Deputy Chief of Staff, Abu Jinapor, says he and his colleague Francis Asenso Boakye, feel vindicated once again by the findings of the Commission on Human Rights and Administrative Justice (CHRAJ), dismissing allegations of corruption leveled against them by Kwame Asare Obeng, aka A-Plus, a sympathizer of the governing New Patriotic Party (NPP).
In September 2017, A-Plus took to Facebook to make what critics described as vague allegations against President Nana Akufo-Addo’s two Deputy Chiefs of Staff, Francis Asenso-Boakye and Abu Jinapor.
It later emerged that the accusations had to do with the two putting pressure on the CEO of Korle-Bu Teaching Hospital, Dr. Felix Anyah, to give back an on-site revenue-collection contract at the hospital to UniBank after the same contract had been terminated.
The two had subsequently threatened to sue A Plus over these claims. However, following CHRAJ’s findings, Mr. Jinapor indicated that he was no more interested in pursuing the matter in court.
In a document containing its findings, sighted by Citi News, CHRAJ said it was “satisfied that the evidence does not support the allegations of corruption and abuse of power against Messrs A. Jinapor and Asenso Boakye… the allegations could not be substantiated whatsoever.”
“Accordingly, this complaint is hereby dismissed as being without merit and totally unwarranted,” CHRAJ concluded.
CHRAJ noted that, the “relations between A-Plus and the two Deputy Chiefs of Staff appeared “frosty” and may have accounted for the allegations Mr. Obeng leveled against the two.
It noted that “a possible strained relationship between Mr. Kwame Asare Obeng and Mr. Asenso-Boakye might have been extended to Mr. Jinapor as well. That could possibly be the ulterior motive for the allegations Mr. Asare Obeng leveled against the two Deputy Chiefs of Staff.
CHRAJ was the second state institution that was tasked to investigate these corruption claims, after the Criminal Investigations Department’s investigation also found the allegations baseless.
But the CID probe was marred by some controversy over an audio recording said to be a leaked recording of a conversation between the then-Deputy Director of the CID, ACP Maame Yaa Tiwaa Addo-Danquah and A-Plus, in which the police officer was heard advising A-Plus to deny the allegations because he is a member of the NPP.
Speaking on Eyewitness News, Mr. Jinapor welcomed CHRAJ’s findings, saying they had been vindicated for the second time.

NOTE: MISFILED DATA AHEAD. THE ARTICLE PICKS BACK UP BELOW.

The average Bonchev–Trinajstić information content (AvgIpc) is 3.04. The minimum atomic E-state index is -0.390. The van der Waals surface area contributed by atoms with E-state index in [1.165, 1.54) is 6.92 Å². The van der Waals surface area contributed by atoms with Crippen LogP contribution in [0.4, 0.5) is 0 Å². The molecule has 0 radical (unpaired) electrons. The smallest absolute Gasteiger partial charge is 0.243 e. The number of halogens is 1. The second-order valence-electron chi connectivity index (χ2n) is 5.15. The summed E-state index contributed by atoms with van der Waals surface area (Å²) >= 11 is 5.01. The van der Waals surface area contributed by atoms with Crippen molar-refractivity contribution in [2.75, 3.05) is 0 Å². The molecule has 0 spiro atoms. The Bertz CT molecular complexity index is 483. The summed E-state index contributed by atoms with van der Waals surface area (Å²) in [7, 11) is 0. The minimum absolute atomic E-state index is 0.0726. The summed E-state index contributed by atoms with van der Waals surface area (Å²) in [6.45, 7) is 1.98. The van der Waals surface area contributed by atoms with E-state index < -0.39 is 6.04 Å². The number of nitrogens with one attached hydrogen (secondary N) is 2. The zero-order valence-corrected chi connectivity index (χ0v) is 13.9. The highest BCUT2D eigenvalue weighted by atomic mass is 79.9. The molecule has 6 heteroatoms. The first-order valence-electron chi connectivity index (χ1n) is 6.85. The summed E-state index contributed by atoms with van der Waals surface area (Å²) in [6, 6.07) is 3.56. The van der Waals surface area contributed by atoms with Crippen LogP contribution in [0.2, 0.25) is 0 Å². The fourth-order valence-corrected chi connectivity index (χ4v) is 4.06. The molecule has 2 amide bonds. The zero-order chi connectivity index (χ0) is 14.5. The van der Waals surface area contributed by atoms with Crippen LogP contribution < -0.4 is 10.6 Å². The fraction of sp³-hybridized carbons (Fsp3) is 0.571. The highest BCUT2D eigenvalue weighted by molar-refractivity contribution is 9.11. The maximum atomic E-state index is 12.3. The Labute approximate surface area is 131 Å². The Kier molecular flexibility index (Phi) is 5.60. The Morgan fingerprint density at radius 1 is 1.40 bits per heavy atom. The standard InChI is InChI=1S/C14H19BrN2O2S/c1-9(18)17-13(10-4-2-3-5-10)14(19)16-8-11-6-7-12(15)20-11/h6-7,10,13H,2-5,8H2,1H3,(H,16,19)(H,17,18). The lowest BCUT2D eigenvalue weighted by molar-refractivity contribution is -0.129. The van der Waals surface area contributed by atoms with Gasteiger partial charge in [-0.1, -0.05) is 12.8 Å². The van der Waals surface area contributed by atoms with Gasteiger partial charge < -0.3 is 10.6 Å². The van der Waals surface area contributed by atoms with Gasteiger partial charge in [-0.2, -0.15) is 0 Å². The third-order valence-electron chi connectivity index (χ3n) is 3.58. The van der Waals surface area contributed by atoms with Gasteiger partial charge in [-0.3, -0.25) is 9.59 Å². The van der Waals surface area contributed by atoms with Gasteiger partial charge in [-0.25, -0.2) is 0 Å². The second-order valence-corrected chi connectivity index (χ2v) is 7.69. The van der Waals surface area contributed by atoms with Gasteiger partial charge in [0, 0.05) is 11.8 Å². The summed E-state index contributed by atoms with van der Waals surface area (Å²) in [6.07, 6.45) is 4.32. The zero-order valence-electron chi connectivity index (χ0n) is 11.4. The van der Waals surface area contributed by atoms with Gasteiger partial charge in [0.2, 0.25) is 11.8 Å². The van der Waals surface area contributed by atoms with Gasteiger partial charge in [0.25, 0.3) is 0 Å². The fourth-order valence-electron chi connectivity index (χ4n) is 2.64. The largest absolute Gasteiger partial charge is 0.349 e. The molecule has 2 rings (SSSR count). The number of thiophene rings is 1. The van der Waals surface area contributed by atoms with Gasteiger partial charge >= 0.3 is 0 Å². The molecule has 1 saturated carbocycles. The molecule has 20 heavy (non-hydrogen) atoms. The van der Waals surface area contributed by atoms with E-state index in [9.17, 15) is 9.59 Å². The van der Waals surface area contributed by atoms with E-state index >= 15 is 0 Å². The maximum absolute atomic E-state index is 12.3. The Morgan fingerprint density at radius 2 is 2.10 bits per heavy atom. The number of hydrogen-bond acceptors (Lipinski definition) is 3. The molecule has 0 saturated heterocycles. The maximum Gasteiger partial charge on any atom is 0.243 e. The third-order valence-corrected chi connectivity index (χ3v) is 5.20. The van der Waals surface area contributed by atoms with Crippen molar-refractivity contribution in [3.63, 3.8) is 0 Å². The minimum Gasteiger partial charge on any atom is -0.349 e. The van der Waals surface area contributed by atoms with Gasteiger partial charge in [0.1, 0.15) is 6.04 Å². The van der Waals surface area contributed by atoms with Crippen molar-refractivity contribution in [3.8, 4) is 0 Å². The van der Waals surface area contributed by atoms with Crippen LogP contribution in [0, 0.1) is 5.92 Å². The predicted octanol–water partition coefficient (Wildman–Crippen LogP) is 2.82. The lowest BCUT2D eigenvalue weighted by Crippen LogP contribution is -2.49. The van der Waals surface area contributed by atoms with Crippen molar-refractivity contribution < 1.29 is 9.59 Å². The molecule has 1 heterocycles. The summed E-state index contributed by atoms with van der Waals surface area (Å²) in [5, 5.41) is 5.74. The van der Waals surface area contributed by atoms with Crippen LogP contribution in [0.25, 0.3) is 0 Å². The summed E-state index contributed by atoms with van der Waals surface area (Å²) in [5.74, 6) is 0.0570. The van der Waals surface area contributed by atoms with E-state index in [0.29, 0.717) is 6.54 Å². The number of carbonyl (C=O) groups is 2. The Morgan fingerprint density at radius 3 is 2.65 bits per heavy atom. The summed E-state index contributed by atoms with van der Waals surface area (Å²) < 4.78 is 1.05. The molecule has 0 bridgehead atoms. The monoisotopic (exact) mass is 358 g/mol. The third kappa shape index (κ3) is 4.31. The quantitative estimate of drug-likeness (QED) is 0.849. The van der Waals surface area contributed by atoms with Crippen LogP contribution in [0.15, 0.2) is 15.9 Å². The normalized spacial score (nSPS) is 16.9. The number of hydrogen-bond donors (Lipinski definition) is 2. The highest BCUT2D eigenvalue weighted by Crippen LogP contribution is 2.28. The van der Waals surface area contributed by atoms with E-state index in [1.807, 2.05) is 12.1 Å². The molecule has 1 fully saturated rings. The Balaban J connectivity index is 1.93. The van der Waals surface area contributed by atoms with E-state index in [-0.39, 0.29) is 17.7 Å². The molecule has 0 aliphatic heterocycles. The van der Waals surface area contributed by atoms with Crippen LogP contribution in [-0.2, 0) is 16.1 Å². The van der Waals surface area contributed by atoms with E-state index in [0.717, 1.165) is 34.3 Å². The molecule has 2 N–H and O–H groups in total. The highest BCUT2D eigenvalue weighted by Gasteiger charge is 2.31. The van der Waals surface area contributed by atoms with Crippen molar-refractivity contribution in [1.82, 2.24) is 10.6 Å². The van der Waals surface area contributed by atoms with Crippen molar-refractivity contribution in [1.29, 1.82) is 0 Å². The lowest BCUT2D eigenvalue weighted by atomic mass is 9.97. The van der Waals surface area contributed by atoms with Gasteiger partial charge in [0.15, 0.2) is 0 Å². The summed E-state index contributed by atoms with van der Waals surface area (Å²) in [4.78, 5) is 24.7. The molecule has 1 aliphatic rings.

“I take the view that the combined effect of the CID’s report and CHRAJ’s investigative report has vindicated our reputation and exonerated us in this matter. “
“Whatever it is, it is refreshing to hear about the outcome of the investigations. I am not surprised because from the very onset, I have always known that the entire brouhaha was much ado about nothing. It is refreshing and comforting that CHRAJ which is an independent body has gone into this matter and come out with a petition.”
He also indicated that, he had no intentions of suing A-plus over the said claims, despite being cleared by CHRAJ.
“I do not think that we need the court to make a pronouncement on our integrity. These two investigative reports in my view will settle the matter on that score.”
Mr. Jinapor further pointed out that he was not interested in seeking for compensation from A-Plus.
“The second one regarding compensation I am not interested. I believe any lawsuit will be straight forward but I do not want to pursue it. I want to move on with my life”.
Background to Unibank, Korle bu issues
The onsite banking services at Korle Bu were needed to deal with revenue leaks that had saddled the hospital.
In 2015, six banks were shortlisted to undergo a competitive selection process where Stanbic Bank emerged first and UniBank was fourth.
But when the hospital submitted the names of the two banks to the Controller and Accountant General’s Department for approval, issues were raised about weaknesses in UniBank’s operations in two other hospitals.
Korle Bus still went ahead to sign an MoU appointing UniBank to simultaneously collect revenue in the Hospital with Stanbic Bank.
As the two banks started the onsite banking services, the revenue leaks persisted, and the hospital’s management decided to adopt an End-to-End Hospital Revenue Collection Software to integrate and network its operations.
Stanbic Bank and UniBank were both requested to submit proposals for an End-to-End Hospital Revenue Collection Software in 2015.
Stanbic Bank successfully presented an efficient software, while UniBank was alleged to have failed to turn up during the two presentation sessions, thus the hospital awarded the contract to Stanbic Bank.
Unibank, however denied missing the presentation, but said it was sidelined by the hospital.
The End-to-End Hospital Revenue Collection Software was also said to be not compatible with the UniBank’s system, thus the hospital decided to discontinue the MoU with UniBank in order to enable Stanbic Bank to deploy the new software throughout the entire Hospital.
But this was followed by the hospital rescinding the decision.